"I had just arrived in Birmingham, Ala., the evening of Sept. 10 for a three-day work conference," Knudson said. "On the 11th, we were excitedly anticipating our learning, gathered with new coworkers in a hotel room some number of floors up, specifically set aside for businesspeople to consume a continental breakfast. There was a TV on in the background as we awkwardly engaged in conversation to better know one another. Then suddenly the news report came on of the first plane having flown into the first of the towers. I can't remember who directed our attention to it, but I remember we were all shocked and sad, at the time thinking something odd had happened to that plane only and that it was a terrible tragedy but nothing more. Then we watched live as the second plane flew into the second tower. I can't really describe the feeling.

"I remember there was a pilot and flight crew seated at the table next to us, presumably about to be on their way back to the airport after a rest for the night. The room was mostly silent with shock, but then one in that party said something about getting home and I know I wondered the same.

"We left and went to the conference, where a television had been placed in one of the lobby areas so conference-goers could check in on the updated events. I had a cell phone at the time, but it didn't have the functionality they do now. That television was the one thing to give updates. Throughout the day we'd come back there between workshops and watch for any glimmer of understanding, while the video kept replaying the horrific scene of the morning.

"Many people there had close friends in New York, or had come from there for this event. There was so much concern and worry in that space as everyone tried to trudge on with what was expected of them that day. I know I called my parents that night, and a few close friends.

My friends told me they were headed to church to mourn and to pray. I journaled.

"A nervous flight a few days later did take place but it was clear how quickly and permanently so many things had changed."

Troy Lundberg

Troy Lundberg was at college at Ferris State University when the attacks happened. He said he turned on his "oldschool" TV/VCR combination when he woke up that morning and immediately saw the news on the first plane crash.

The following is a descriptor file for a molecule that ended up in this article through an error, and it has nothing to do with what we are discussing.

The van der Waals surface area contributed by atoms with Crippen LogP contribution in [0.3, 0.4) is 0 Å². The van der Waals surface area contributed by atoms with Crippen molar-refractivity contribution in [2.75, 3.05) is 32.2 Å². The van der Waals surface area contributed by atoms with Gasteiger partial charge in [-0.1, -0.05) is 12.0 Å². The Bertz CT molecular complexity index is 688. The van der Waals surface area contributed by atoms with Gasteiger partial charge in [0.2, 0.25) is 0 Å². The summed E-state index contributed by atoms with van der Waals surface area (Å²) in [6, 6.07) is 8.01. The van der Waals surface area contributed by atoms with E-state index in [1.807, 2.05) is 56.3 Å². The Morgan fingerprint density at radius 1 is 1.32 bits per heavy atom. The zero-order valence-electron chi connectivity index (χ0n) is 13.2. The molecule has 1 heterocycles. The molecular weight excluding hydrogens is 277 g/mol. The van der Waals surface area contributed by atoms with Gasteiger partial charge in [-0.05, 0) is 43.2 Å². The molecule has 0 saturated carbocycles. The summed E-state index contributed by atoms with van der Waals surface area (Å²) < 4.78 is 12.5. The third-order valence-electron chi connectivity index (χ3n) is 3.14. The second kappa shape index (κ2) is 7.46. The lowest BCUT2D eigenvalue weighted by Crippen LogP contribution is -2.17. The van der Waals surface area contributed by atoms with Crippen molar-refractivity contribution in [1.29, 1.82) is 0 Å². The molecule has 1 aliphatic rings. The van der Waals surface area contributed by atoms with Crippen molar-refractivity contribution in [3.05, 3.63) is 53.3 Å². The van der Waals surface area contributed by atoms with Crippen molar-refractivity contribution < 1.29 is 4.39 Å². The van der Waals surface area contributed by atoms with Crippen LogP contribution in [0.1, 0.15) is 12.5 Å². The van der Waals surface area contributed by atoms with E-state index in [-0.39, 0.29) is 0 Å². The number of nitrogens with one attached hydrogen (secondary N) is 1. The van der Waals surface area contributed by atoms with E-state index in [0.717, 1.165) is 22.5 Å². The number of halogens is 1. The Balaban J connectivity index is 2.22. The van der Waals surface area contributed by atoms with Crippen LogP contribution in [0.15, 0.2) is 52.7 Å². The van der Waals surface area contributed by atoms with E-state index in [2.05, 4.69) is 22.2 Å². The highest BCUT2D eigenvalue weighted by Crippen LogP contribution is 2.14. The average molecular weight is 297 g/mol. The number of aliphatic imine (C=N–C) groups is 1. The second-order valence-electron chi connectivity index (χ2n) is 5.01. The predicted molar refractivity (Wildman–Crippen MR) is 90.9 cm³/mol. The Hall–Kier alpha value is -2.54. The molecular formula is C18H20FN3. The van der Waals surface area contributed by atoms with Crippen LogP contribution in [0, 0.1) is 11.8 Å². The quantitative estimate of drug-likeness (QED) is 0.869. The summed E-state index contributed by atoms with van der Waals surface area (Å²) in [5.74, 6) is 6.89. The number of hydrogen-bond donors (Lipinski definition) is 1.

"I didn't know what the heck was going on," he said.

Then the second plane crashed, and he was stunned.

Karen Dums

"My hubby and I were in the middle of an Alaskan vacation when 9/11 hit. It was crazy. We had been camping for two weeks in the interior and came to Anchorage on Sept. 11 to fly from Anchorage to Juneau. That didn't happen, of course. It was a long journey home."

Silly Goose moves to new location

The Silly Goose silent sports store reopened Aug. 19 at its new location in The Plaza building on Highway 13 South in Park Falls.

"We first opened in December of 2020," said Sarah Pritzl, who owns the Silly Goose with her husband Josh. "By February [of 2021) we knew we needed a bigger location."

Enter Dan and Cindy Wagner, who own The Plaza building. Cindy had been operating Cindy's Country Charm but was in the process of downsizing. She moved into a smaller space at the rear of the building, leaving the larger front area available for the Pritzls' store.

Business hours find Sarah behind the counter, accompanied by her canine companion, Red. Together they oversee the day-to-day business of the store which sells activewear for adults, some infant and child-sized clothing, swimwear, footwear, bike helmets, camping supplies, ice skates, gloves and novelty items such as a short "fishing pole" for roasting marshmallows over an open fire and bottle and can cozies that resemble sleeping bags. They also sell paddleboards, snowshoes and cross-country skis. Those items are available for rent, too. Cold weather gear and more winter inventory will be arriving in October.

Sarah Pritzl said she is grateful for how the store has been welcomed by the community. She described the move as "hectic" beause it took place very quickly, but she's happy to have more room to show merchandise.

She also said how wonderful it is to meet people, not only from the surrounding area, but vacationers who come from "all over" as well. She says she enjoys talking with all of them and hearing their individual stories.

One hurdle she noted was the difficulty in getting some items they want to stock but have been unable to due to supply-chain issues caused by the pandemic. Kayaks that they hoped to have for sale and for rent by summer 2021, for example, have been on order since before the store opened but none have been delivered. The Pritzls still hope to have kayaks available for purchase and rental at some future point. They have been tossing around the idea of providing a kayak shuttle service along with the rentals as a way to expand the business.

The Silly Goose is located at 1157 Fourth Ave. S. Business hours are Thursday-Monday 9 a.m.-4 p.m.; closed Tuesday and Wednesday. Contact the store by phone at 715-762-1970, via email at sillygoosesilentsports@gmail.com, or like it on Facebook.